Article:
Earth’s crammed with heaven,
And every common bush afire with God,
But only he who sees takes off his shoes;
The rest sit round and pluck blackberries.
―Elizabeth Barrett Browning, Aurora Leigh
I believe in the grounding, nourishing power of the earth beneath my feet, wherever I may be. My fast and dirty way of grounding and centering involves simply noticing the sensation of my feet touching the ground, breathing deeply, and silently affirming, By breathing deeply and feeling my feet on the ground, I bring myself into a calm and grounded state. The magical practice of grounding works no matter where you are, because the whole world is sacred.
And yet, for as long as humans have been human, we have experienced some places as more sacred than others. The sanctuary of the Unitarian Universalist Church that I attend, the open-air chapel where my husband and I married, and landscapes such as Muir Woods, the Great Sand Dunes, and Big Bend feel sacred to me in a very literal sense of the word. They are set aside, dedicated, in a way that my front yard and the parking lot outside the hospital where I work are not, although I have practiced grounding and centering in each of these places, too. Spiritual experience, the sense of connection with something larger than ourselves, is somehow more accessible at sacred places than it is elsewhere.
What makes a physical place sacred? Are some places inherently more sacred than others? How are new sacred places created? In this essay, I explore the topic of sacred place in two parts. In the first part, I describe the qualities of existing sacred places, in order to understand how they work. In the second part, I suggest practices that will help us wake up to sacred places in our local landscape and reimagine our relationships with them.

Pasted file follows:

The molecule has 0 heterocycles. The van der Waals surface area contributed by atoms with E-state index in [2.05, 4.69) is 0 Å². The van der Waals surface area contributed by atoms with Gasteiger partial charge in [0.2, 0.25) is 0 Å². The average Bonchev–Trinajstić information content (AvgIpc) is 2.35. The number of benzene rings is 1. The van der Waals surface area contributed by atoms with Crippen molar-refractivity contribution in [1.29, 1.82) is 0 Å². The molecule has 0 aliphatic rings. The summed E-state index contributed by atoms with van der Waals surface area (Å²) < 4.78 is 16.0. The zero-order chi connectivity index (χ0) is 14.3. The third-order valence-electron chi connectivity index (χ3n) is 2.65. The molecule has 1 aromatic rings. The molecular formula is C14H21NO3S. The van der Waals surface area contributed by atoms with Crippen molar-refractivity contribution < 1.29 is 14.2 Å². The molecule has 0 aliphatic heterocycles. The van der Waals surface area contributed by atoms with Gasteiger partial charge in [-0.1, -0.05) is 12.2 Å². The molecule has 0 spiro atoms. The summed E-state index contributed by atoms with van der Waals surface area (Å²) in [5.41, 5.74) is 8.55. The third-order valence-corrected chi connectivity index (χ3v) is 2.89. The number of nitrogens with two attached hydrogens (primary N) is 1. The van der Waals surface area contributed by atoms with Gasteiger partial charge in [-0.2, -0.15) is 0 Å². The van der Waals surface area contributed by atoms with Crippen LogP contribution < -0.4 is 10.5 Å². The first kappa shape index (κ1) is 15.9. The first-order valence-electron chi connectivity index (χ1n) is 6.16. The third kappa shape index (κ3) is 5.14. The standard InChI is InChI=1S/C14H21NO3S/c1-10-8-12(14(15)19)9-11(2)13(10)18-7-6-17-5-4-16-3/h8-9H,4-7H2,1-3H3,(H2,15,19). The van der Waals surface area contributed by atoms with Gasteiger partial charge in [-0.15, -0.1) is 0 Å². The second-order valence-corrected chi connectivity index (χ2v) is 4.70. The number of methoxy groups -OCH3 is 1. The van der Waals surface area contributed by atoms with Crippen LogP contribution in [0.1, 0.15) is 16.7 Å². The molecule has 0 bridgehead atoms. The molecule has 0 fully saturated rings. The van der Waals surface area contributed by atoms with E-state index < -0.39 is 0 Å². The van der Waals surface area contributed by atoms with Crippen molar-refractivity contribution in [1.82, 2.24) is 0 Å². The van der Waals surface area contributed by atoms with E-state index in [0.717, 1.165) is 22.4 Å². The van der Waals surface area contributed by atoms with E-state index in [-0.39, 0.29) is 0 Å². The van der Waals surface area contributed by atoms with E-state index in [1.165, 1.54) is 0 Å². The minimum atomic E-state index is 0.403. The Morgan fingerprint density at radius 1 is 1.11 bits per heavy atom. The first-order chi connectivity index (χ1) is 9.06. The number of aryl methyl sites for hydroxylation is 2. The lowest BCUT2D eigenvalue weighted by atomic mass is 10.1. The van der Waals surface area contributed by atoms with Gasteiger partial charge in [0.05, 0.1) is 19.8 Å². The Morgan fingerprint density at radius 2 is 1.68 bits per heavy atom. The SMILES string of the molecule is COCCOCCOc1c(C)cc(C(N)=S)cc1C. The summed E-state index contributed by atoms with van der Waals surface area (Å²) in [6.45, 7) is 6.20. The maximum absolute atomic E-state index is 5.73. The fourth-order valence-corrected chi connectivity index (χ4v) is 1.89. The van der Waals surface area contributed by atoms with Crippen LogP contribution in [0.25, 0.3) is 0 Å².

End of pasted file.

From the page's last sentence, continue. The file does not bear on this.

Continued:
Sacred places, which may be landforms, trees, churches, temples, or shrines, have the power to heal, inspire, and enlighten us because they are simultaneously mysterious and familiar. They are set apart, unsettling, and yet they bring us closer to ourselves, because they present us with “new imaginations of our place in the world, and of how that world works” (Dewsbury and Cloke). It is this tension, this juxtaposition, that startles us into deeper awareness and gives rise to a sense of the numinous. Continue reading “Finding Sacred Place, Part 1”